One of the blessings of Islam is that it never separates the fields of religion and science or narrows the scope of the mind in its approach to science and technology. Unlike other religions, there is no conflict between science and religion in Islam. The early Christian clergy opposed scientists, thinkers and the pioneers of technology that we take for granted today. Many were punished, tortured and sentenced to death.
Sheikh Ahmad Kutty, a senior lecturer and Islamic scholar at the Islamic Institute of Toronto, Ontario, Canada, states: “It is important to note that Islam values all beneficial knowledge. Imam Ghazali pointed this out in his well-known work Ihya’. Sometimes choosing such fields of study other than fiqh or theology may be obligatory on Muslims, especially if the community is not sufficiently catered to in these areas. In other words, in places where there is a shortage of physicians and lawyers and therefore community interests are jeopardized, it becomes the duty of Muslims to ensure that they produce enough people, who are qualified to serve them; if they fail to do so they are guilty in the sight of Allah.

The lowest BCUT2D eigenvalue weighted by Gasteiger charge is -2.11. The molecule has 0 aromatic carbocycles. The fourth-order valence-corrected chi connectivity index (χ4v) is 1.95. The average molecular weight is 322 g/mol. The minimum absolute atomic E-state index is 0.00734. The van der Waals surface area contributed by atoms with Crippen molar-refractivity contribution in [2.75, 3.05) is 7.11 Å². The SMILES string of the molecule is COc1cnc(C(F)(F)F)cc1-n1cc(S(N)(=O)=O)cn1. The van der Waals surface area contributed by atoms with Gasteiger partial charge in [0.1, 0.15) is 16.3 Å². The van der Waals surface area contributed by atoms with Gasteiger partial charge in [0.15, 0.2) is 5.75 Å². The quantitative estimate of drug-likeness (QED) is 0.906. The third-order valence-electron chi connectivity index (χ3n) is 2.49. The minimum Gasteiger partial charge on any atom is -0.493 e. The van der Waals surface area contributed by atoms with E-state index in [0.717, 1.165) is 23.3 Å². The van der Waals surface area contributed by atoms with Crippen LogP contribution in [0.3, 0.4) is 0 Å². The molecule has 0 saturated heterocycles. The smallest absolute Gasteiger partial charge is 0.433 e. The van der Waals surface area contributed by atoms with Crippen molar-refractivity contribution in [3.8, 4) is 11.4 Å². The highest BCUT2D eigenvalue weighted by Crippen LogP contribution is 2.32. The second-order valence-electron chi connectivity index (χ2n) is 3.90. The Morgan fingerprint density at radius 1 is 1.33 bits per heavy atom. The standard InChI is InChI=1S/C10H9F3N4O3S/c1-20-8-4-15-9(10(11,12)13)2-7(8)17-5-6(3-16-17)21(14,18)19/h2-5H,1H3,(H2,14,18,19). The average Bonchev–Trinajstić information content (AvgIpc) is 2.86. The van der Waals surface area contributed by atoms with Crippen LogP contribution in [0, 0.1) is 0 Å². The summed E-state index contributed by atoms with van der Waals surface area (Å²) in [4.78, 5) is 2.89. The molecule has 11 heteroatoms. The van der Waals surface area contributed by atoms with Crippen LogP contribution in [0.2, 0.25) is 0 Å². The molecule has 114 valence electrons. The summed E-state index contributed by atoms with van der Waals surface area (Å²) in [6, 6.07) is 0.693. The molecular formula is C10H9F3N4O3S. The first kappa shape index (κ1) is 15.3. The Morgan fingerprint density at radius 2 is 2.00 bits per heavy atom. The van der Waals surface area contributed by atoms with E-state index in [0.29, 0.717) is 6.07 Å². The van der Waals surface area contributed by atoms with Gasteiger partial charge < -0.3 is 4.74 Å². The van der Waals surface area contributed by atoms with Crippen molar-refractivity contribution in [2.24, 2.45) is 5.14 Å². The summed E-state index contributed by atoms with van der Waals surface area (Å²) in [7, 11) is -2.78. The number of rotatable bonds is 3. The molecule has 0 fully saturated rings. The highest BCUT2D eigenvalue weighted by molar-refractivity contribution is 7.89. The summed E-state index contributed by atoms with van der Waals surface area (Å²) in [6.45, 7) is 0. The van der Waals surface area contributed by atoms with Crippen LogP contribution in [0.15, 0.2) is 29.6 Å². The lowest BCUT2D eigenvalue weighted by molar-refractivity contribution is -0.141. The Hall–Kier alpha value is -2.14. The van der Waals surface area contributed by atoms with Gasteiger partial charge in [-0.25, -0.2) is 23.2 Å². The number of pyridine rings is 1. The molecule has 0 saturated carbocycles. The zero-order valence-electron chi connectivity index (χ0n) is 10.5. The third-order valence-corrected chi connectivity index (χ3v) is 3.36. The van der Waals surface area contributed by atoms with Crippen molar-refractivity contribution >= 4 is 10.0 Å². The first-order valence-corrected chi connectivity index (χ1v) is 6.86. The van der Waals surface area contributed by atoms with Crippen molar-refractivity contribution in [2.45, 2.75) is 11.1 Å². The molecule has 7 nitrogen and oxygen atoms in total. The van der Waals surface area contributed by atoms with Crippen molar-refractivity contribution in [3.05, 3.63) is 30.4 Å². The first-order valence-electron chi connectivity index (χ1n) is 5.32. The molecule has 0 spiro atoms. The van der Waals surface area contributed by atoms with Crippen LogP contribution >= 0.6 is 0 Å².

As a young person there are many fields to choose from; but your choice should be based primarily on two main considerations:
1. You should convince yourself that it is an area where you can realize your full potential and thus make a valuable contribution;
2. It should be an area that should benefit the community or humanity at large.
When we look around the world today, we see Muslims are not sufficiently catered to in the following areas:
1. Journalists and media professionals;
2. Social scientists and scholars in humanities with a thorough grounding in Islam;
3. Islamic art.
There is no shortage of physicians as far as I know and no shortage of engineers either, but there are definitely not many who can stand up for the cause of Islam and Muslims. We need to find roles in these fields in order to stand up for truth and justice.